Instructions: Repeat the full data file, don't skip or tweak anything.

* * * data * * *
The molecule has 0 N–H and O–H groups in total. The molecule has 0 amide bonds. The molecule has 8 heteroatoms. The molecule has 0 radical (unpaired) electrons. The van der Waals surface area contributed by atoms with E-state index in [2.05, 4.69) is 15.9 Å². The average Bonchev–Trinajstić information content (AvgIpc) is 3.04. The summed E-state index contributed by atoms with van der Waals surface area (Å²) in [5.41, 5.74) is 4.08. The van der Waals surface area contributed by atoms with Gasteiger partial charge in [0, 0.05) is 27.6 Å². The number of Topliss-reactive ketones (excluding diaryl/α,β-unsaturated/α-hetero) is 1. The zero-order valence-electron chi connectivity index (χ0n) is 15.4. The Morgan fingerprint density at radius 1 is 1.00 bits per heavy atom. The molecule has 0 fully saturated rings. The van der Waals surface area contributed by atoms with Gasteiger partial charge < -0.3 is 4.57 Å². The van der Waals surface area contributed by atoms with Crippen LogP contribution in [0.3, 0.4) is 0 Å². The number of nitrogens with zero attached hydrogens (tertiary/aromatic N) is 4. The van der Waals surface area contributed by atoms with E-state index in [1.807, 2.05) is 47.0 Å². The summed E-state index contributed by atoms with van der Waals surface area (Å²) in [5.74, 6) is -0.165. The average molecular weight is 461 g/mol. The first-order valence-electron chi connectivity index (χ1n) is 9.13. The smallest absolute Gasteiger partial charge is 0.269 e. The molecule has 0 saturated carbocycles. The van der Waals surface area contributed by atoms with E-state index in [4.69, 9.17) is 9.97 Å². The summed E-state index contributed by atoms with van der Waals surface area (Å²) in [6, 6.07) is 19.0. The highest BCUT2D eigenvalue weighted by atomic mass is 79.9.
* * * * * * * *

The molecule has 0 N–H and O–H groups in total. The molecule has 0 amide bonds. The molecule has 8 heteroatoms. The molecule has 0 radical (unpaired) electrons. The van der Waals surface area contributed by atoms with E-state index in [2.05, 4.69) is 15.9 Å². The average Bonchev–Trinajstić information content (AvgIpc) is 3.04. The summed E-state index contributed by atoms with van der Waals surface area (Å²) in [5.41, 5.74) is 4.08. The van der Waals surface area contributed by atoms with Gasteiger partial charge in [0, 0.05) is 27.6 Å². The number of Topliss-reactive ketones (excluding diaryl/α,β-unsaturated/α-hetero) is 1. The zero-order valence-electron chi connectivity index (χ0n) is 15.4. The Morgan fingerprint density at radius 1 is 1.00 bits per heavy atom. The molecule has 0 fully saturated rings. The van der Waals surface area contributed by atoms with Gasteiger partial charge < -0.3 is 4.57 Å². The van der Waals surface area contributed by atoms with Crippen LogP contribution in [0.3, 0.4) is 0 Å². The number of nitrogens with zero attached hydrogens (tertiary/aromatic N) is 4. The van der Waals surface area contributed by atoms with E-state index in [1.807, 2.05) is 47.0 Å². The summed E-state index contributed by atoms with van der Waals surface area (Å²) in [5.74, 6) is -0.165. The average molecular weight is 461 g/mol. The first-order valence-electron chi connectivity index (χ1n) is 9.13. The smallest absolute Gasteiger partial charge is 0.269 e. The molecule has 0 saturated carbocycles. The van der Waals surface area contributed by atoms with E-state index in [4.69, 9.17) is 9.97 Å². The summed E-state index contributed by atoms with van der Waals surface area (Å²) in [6, 6.07) is 19.0. The highest BCUT2D eigenvalue weighted by atomic mass is 79.9.